An Envoy Steward's Story: Supporting Members at ORD

Delvorie Meighan has been a passenger service agent for Envoy Airlines at ORD for five years and is now a steward. She shares a story about a successful grievance procedure for a member at O’Hare who was disciplined for failing an aircraft search. 

Delvorie's story is an example of how valuable the on-the-ground work of each CWA steward is in meeting the needs of members. From the moment a problem arises, through each stage of the grievance procedure, stewards and other union representatives are there to provide expertise and support when agents are feeling the most vulnerable. Delvorie explains how she pursued and won a typical case.

During a two-person search of an aircraft, one of the agents took the front while the other agent started from the back, and they met at the designated exit row. During the boarding process a passenger seated in the front half of the aircraft found a forbidden item attached to the seat belt.

The manager on duty that day issued both agents a first-step advisory, even though the agents wrote statements saying exactly which area of the aircraft each was responsible for. The member felt this was unfair to her and discouraged teamwork, so she decided to grieve the advisory.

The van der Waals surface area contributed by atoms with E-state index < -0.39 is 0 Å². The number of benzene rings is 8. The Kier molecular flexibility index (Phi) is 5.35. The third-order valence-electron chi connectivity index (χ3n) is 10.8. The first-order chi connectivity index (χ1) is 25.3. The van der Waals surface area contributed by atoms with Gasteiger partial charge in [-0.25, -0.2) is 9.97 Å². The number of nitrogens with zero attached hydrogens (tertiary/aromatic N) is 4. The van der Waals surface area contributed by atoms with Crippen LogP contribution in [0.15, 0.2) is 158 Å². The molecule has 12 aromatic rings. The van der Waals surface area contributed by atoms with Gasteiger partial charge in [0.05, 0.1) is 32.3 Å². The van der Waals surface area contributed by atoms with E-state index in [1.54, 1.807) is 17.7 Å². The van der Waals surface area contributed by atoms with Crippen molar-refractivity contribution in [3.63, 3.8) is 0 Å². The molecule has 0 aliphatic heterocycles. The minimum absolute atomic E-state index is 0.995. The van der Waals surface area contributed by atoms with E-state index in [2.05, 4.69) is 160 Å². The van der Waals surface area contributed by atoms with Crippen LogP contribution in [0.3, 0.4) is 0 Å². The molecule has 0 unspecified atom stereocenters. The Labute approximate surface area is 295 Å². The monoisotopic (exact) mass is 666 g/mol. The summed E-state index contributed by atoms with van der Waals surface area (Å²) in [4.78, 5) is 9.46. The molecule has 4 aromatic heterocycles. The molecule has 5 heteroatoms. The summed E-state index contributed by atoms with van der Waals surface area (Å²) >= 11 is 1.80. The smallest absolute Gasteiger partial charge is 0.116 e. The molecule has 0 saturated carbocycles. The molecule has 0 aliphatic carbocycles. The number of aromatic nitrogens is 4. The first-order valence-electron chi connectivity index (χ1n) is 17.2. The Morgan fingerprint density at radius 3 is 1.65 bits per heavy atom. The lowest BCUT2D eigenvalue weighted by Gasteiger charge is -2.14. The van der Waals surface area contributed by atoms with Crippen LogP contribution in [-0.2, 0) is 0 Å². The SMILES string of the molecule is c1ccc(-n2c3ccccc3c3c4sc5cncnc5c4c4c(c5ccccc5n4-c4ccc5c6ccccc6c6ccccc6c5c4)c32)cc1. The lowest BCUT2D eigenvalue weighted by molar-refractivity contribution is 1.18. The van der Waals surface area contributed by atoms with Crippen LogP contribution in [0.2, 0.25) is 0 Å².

When I was first asked to be a steward for this case, I thought it would be easy because our member followed procedures, and this was the way agents have conducted searches for at least the past 18 years.

During our initial meeting for the first-step grievance, it seemed as though management had created new local practices to justify disciplining both agents. The argument was that each employee on the aircraft should go over the other's searched areas to ensure they were secure. We thought this defeated the purpose of having two agents search an aircraft, especially during a quick turn.

I wasn’t sure if this incident had happened before, how management had handled it, or even if there was an official policy and procedure for conducting two-person aircraft searches. I decided to start my information gathering with the station trainer. Within an hour I received a reply that there was no such thing as a two-person aircraft search policy.

I then called American Airlines mainline, because Envoy mirrors just about everything AA does, and I learned that Prospect conducts the aircraft searches for American. The Prospect trainer explained that they assign sections of the aircraft to an individual and at the end of the day if something were to happen, only that person would be held responsible. 

I prepared and submitted my written appeal for our second-level grievance to the hub EIC. I briefed another steward who took over the second step. In the end, after reviewing all of the details—including the fact that there is no proper training manual in place for the agents to follow—the hub EIC agreed the discipline was unjust and removed the advisory from the member's file.

Congratulations to Delvorie for a successful outcome in Chicago!